According to the British daily, the Taliban and associated militias forcibly evicted many Hazara families as well as people associated with the former government, from five provinces including Kandahar, Helmand and Uruzgan in the south, Daikundi in the center, and the northern province of Balkh.
Since August, when the Taliban came to power, many of the people have been told by the group to leave their homes and farms, it said.
In many cases, they were told to leave with just a few days’ notice and without any opportunity to prove their legal ownership, it added.
Some were reportedly told that if they did not comply with orders to leave, they “had no right to complain about the consequences”.
According to the paper, the Taliban are forcibly evicting Hazaras and others on the basis of ethnicity or political opinion to reward Taliban supporters.
The evictions come just before winter, which in much of Afghanistan brings extreme cold, and in the middle of the harvest, which rural families rely on to pay off a year of debts and stock up on food for the year ahead.
The Hazara people are an ethnic group, predominantly Shia, who are native to the mountainous region of Hazarajat in central Afghanistan and make up about 9 percent of the country’s total population of 40 million people.
They have a long history of persecution and discrimination by successive Afghan governments going back over 100 years and mass killings and other serious human rights violations by Taliban forces in the 1990s.
International law prohibits forced evictions, defined as the permanent or temporary removal of individuals, families, or communities against their will from their homes or land, without access to appropriate forms of legal or other protection.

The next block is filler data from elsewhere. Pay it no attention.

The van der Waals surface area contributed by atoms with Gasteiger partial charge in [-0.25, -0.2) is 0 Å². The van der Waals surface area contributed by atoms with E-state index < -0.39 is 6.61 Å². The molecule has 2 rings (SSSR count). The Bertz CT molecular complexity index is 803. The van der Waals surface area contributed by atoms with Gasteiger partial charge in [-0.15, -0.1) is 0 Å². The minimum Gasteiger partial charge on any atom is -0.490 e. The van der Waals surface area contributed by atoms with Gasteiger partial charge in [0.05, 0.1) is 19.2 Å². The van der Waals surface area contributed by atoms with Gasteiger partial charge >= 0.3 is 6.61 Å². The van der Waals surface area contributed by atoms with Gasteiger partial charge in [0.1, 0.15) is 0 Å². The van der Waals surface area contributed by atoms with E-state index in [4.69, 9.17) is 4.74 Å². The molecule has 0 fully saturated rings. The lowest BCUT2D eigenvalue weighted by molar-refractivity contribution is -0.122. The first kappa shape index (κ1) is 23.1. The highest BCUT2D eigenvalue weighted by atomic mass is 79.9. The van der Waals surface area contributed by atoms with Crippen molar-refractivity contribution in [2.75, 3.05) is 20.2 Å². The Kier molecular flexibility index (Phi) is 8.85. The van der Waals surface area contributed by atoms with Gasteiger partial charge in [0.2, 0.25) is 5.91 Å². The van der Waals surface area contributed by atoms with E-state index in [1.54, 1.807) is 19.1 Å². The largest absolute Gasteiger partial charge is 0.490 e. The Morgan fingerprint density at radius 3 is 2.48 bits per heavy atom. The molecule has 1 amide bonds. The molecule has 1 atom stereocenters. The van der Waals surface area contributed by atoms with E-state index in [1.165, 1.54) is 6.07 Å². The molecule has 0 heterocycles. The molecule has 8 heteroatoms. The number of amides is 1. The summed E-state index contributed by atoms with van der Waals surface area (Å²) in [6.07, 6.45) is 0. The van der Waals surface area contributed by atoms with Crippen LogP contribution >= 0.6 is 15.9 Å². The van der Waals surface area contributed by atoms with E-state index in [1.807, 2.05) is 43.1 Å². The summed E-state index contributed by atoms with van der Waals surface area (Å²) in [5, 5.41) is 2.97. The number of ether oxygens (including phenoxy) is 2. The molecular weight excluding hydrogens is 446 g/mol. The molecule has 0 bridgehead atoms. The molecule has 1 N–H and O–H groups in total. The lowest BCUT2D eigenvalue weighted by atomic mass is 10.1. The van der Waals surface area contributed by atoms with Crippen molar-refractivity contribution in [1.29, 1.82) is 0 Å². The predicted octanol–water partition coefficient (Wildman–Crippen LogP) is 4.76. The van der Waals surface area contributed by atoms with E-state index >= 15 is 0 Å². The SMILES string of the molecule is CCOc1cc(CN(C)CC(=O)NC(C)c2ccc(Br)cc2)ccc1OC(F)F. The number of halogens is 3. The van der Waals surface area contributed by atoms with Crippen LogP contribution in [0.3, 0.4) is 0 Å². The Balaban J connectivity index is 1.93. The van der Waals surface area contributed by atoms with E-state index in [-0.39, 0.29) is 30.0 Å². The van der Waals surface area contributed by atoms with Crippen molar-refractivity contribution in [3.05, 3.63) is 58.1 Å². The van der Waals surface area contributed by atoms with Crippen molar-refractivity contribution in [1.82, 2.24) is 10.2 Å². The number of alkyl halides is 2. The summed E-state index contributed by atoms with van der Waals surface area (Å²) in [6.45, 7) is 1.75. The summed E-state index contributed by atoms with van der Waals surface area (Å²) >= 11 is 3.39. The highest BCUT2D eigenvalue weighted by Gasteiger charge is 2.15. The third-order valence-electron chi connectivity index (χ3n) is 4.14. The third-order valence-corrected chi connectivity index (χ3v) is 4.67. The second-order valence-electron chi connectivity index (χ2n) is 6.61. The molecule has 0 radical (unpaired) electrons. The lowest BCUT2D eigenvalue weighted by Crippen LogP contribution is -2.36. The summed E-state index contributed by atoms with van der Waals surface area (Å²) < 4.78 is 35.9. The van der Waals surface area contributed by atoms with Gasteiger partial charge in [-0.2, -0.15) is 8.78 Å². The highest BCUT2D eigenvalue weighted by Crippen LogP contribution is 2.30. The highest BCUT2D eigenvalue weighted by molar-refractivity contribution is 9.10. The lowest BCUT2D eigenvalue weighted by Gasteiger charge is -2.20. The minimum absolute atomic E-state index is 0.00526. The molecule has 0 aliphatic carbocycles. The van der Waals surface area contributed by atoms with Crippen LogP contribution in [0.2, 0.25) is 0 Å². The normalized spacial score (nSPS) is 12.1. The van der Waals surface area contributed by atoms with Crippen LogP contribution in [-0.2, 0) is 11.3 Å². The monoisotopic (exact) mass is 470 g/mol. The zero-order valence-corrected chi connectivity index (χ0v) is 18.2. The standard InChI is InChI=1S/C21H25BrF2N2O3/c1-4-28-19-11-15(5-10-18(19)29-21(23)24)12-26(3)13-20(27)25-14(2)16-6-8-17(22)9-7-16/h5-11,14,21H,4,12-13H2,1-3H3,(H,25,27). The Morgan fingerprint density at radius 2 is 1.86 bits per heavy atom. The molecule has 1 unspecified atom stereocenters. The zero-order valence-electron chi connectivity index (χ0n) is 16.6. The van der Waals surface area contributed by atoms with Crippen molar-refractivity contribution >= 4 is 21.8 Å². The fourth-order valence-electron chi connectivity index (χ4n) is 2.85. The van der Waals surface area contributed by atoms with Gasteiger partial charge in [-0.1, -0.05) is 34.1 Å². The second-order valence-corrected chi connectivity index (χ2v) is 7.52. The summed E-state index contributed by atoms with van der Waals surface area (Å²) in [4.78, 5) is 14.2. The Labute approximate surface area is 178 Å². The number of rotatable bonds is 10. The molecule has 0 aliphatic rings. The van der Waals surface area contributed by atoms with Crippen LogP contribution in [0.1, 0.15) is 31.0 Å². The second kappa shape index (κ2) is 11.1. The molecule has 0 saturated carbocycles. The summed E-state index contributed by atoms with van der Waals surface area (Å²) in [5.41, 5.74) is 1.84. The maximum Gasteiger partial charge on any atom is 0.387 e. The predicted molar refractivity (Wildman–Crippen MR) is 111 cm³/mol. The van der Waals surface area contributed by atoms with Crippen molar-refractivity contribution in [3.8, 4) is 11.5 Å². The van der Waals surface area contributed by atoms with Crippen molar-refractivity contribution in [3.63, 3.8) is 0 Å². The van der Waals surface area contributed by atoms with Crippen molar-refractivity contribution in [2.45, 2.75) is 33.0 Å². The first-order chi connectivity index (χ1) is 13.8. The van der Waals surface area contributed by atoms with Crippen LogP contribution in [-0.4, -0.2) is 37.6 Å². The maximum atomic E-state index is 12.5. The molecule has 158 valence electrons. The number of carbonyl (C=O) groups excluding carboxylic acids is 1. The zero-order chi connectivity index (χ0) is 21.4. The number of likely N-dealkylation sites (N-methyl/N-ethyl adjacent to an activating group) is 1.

The report said the forced evictions in Afghanistan are taking place at a time of record internal displacement driven by drought, economic hardship, and conflict “with 665,000 people newly displaced in 2021, even before the Taliban takeover, bringing the total nationwide to about 4 million.”
The largest displacements have taken place in 15 villages in Daikundi and Uruzgan provinces, where the Taliban evicted at least 2,800 Hazara residents in September. The families relocated to other districts, leaving their belongings and crops behind.
One former resident was quoted by the Guardian as saying that “after the Taliban takeover, we received a letter from the Taliban informing us that we should leave our houses because the lands are in dispute”.
“A few representatives went to the district officials to ask for an investigation but around five of them have been arrested.”
Taliban officials claimed the evictions were based on a court order, but evicted residents assert that they have owned the land since the 1970s.
Disputes over conflicting claims originate from the Taliban’s first ruling from the 1996 to 2001, when the United States invaded the country and toppled the militant-run government.